n this series, live webcam images of families in Singapore were transmitted via Skype to countries where the main sitters were located, and projected onto their living space. This is how families, dis(membered) through time and space, can be re(membered) and made whole again through the use of a third space, a site that is able to reassemble them together within the photographic space that we call a family portrait. Drawing upon my own experiences of being separated from my family as a New York-based Singaporean, this work documents and examines our condition of new-wave diaspora — Singaporean families of various races and ethnicities grappling with the same predicament of separation through time and space. I also want this project to document and interpret a contemporary social-historical blueprint as it happens, allowing the future generations to reflect on it. In addition, this is also an extension of one of the recurring themes of my work: the fascination with the expressions of time and space and how we negotiate our human existences within these two dimensions. This work specifically addresses the phenomenon of differing time zones, the different dimensions of our human representations, and how we can finally coexist, albeit in pixilated and two-dimensional forms. –– John Clang

Sunday, 10 February 2013

Emotions, thoughts, can we photograph the Unphotographable

"More than a century of attempts to depict, through photographs, a reality beyond appearances is testament to a stubborn conviction that what can be seen is not all there is. In the book’s introduction Jeffrey Fraenkel writes, “From the moment of its invention almost 175 years ago, photography has proven adept at depicting the photographable: the solid, the concrete, that which can be seen. […] But another tradition exists, a parallel history in which photographers and other artists have attempted to describe by photographic means that which is not so readily seen: thought, time, ghosts, god, dreams. A vast array of strategies has been employed to bring such pictures about, tactics that have intersected and enriched the strains of modern art."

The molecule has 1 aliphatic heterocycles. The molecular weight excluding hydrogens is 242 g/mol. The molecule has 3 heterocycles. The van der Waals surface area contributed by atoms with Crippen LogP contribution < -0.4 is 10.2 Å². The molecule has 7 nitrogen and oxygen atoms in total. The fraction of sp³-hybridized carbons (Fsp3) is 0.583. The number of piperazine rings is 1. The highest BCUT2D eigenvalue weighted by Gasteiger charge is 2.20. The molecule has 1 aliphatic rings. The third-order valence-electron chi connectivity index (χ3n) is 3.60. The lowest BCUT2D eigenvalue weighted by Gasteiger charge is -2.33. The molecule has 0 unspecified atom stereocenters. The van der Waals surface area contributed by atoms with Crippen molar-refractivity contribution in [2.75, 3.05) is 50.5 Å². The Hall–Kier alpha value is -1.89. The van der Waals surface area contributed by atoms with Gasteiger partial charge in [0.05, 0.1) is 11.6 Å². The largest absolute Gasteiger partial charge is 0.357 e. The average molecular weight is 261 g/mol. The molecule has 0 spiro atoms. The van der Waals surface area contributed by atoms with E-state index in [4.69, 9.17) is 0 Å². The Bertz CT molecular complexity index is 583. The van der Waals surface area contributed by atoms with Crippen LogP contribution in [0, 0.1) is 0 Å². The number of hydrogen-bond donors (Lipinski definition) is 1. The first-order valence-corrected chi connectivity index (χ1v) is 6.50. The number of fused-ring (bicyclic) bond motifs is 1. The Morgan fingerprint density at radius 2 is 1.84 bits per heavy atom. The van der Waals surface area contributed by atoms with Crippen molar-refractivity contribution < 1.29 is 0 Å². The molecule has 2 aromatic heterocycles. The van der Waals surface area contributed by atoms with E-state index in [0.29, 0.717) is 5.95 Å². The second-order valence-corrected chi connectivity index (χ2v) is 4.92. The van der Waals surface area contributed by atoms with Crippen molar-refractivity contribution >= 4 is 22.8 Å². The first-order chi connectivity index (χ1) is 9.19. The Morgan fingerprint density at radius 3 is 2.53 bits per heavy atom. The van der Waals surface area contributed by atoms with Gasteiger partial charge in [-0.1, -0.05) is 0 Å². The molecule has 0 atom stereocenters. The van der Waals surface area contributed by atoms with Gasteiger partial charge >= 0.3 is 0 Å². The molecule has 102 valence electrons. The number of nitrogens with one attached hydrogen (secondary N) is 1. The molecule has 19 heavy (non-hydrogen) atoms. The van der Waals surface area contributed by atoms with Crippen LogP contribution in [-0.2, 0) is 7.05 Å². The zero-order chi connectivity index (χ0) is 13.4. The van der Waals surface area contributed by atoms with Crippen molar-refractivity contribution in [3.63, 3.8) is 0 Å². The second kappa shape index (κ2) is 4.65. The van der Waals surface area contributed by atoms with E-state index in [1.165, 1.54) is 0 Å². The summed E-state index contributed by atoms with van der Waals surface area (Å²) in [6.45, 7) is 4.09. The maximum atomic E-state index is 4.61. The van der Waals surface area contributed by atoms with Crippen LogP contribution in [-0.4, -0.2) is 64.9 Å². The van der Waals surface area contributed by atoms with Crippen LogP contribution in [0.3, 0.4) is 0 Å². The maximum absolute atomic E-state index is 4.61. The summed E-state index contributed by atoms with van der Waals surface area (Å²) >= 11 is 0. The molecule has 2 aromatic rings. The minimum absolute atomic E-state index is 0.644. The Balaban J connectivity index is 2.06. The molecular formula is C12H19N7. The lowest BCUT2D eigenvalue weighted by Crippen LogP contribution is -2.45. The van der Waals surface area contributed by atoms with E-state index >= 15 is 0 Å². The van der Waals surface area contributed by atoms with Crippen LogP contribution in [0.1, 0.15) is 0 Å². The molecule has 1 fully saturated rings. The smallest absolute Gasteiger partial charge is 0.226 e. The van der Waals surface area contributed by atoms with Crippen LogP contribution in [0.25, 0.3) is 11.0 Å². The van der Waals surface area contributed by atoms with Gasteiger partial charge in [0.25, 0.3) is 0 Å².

For more info go to:

CLARENCE JOHN LAUGHLIN: Dislocation of a Figure 


Portrait Salon website with Alistair Hood examples

Fantastic website that showcases emerging talent and lots of beautiful portraits.
Go to: to see more amazing portraits.

Here's a selection below of portraits by Alistair Hood:

Time lapse Photography

America's Finest Timelapse from XOXO Wedding Studio on Vimeo.

Gaelle Abravanel- Epiphanie

Word of Greek origin (Epiphaneia) which means "manifestation" or "appearance" of the verb (phaino), "arise, appear to be obvious."
In a world where everything goes through the image, where everything becomes increasingly virtual, what else you about the man, his flesh, his feelings, his emotions?
This series "EPIPHANY" is a project that is built closer to my own story in order to have access to a register of sensations, images, perceptions.